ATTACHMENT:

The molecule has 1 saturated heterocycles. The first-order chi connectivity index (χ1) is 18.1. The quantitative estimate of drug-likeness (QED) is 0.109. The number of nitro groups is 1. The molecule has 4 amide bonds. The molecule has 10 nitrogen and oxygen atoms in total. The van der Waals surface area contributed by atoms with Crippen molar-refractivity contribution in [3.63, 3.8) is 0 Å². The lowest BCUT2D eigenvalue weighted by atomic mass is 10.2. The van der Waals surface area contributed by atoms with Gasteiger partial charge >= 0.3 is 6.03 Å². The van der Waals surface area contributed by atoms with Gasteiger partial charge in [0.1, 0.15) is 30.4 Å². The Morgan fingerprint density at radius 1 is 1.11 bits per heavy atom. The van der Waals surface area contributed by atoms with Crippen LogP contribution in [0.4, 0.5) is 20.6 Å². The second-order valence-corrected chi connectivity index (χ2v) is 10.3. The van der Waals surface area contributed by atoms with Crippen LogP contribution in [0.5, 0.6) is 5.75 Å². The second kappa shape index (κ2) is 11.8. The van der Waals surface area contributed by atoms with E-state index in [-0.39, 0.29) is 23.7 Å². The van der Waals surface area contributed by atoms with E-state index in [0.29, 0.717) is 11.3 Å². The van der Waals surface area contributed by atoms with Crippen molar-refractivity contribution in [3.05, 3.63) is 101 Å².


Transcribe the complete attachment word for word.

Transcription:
The molecule has 1 saturated heterocycles. The first-order chi connectivity index (χ1) is 18.1. The quantitative estimate of drug-likeness (QED) is 0.109. The number of nitro groups is 1. The molecule has 4 amide bonds. The molecule has 10 nitrogen and oxygen atoms in total. The van der Waals surface area contributed by atoms with Crippen molar-refractivity contribution in [3.63, 3.8) is 0 Å². The lowest BCUT2D eigenvalue weighted by atomic mass is 10.2. The van der Waals surface area contributed by atoms with Gasteiger partial charge >= 0.3 is 6.03 Å². The van der Waals surface area contributed by atoms with Gasteiger partial charge in [0.1, 0.15) is 30.4 Å². The Morgan fingerprint density at radius 1 is 1.11 bits per heavy atom. The van der Waals surface area contributed by atoms with Crippen LogP contribution in [0.4, 0.5) is 20.6 Å². The second-order valence-corrected chi connectivity index (χ2v) is 10.3. The van der Waals surface area contributed by atoms with Crippen LogP contribution in [0.5, 0.6) is 5.75 Å². The second kappa shape index (κ2) is 11.8. The van der Waals surface area contributed by atoms with E-state index in [-0.39, 0.29) is 23.7 Å². The van der Waals surface area contributed by atoms with E-state index in [0.29, 0.717) is 11.3 Å². The van der Waals surface area contributed by atoms with Crippen molar-refractivity contribution in [3.05, 3.63) is 101 Å².